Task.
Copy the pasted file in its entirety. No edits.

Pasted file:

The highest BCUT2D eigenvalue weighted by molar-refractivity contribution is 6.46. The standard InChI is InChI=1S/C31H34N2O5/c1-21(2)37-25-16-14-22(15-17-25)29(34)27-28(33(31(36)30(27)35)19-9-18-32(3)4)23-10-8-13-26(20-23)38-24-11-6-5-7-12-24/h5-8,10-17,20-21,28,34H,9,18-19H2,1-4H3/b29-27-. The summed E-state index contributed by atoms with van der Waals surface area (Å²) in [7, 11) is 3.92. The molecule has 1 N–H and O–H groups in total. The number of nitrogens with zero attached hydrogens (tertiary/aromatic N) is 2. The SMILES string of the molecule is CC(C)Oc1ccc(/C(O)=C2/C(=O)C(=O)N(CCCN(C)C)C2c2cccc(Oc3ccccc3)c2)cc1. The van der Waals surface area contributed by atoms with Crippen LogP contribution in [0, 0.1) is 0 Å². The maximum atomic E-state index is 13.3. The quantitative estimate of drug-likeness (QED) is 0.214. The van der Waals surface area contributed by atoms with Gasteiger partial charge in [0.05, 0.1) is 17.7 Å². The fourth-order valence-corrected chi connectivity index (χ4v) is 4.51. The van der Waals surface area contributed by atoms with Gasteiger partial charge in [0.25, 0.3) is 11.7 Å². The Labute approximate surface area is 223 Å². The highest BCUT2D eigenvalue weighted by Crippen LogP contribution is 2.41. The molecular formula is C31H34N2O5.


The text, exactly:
The highest BCUT2D eigenvalue weighted by molar-refractivity contribution is 6.46. The standard InChI is InChI=1S/C31H34N2O5/c1-21(2)37-25-16-14-22(15-17-25)29(34)27-28(33(31(36)30(27)35)19-9-18-32(3)4)23-10-8-13-26(20-23)38-24-11-6-5-7-12-24/h5-8,10-17,20-21,28,34H,9,18-19H2,1-4H3/b29-27-. The summed E-state index contributed by atoms with van der Waals surface area (Å²) in [7, 11) is 3.92. The molecule has 1 N–H and O–H groups in total. The number of nitrogens with zero attached hydrogens (tertiary/aromatic N) is 2. The SMILES string of the molecule is CC(C)Oc1ccc(/C(O)=C2/C(=O)C(=O)N(CCCN(C)C)C2c2cccc(Oc3ccccc3)c2)cc1. The van der Waals surface area contributed by atoms with Crippen LogP contribution in [0, 0.1) is 0 Å². The maximum atomic E-state index is 13.3. The quantitative estimate of drug-likeness (QED) is 0.214. The van der Waals surface area contributed by atoms with Gasteiger partial charge in [0.05, 0.1) is 17.7 Å². The fourth-order valence-corrected chi connectivity index (χ4v) is 4.51. The van der Waals surface area contributed by atoms with Gasteiger partial charge in [0.25, 0.3) is 11.7 Å². The Labute approximate surface area is 223 Å². The highest BCUT2D eigenvalue weighted by Crippen LogP contribution is 2.41. The molecular formula is C31H34N2O5.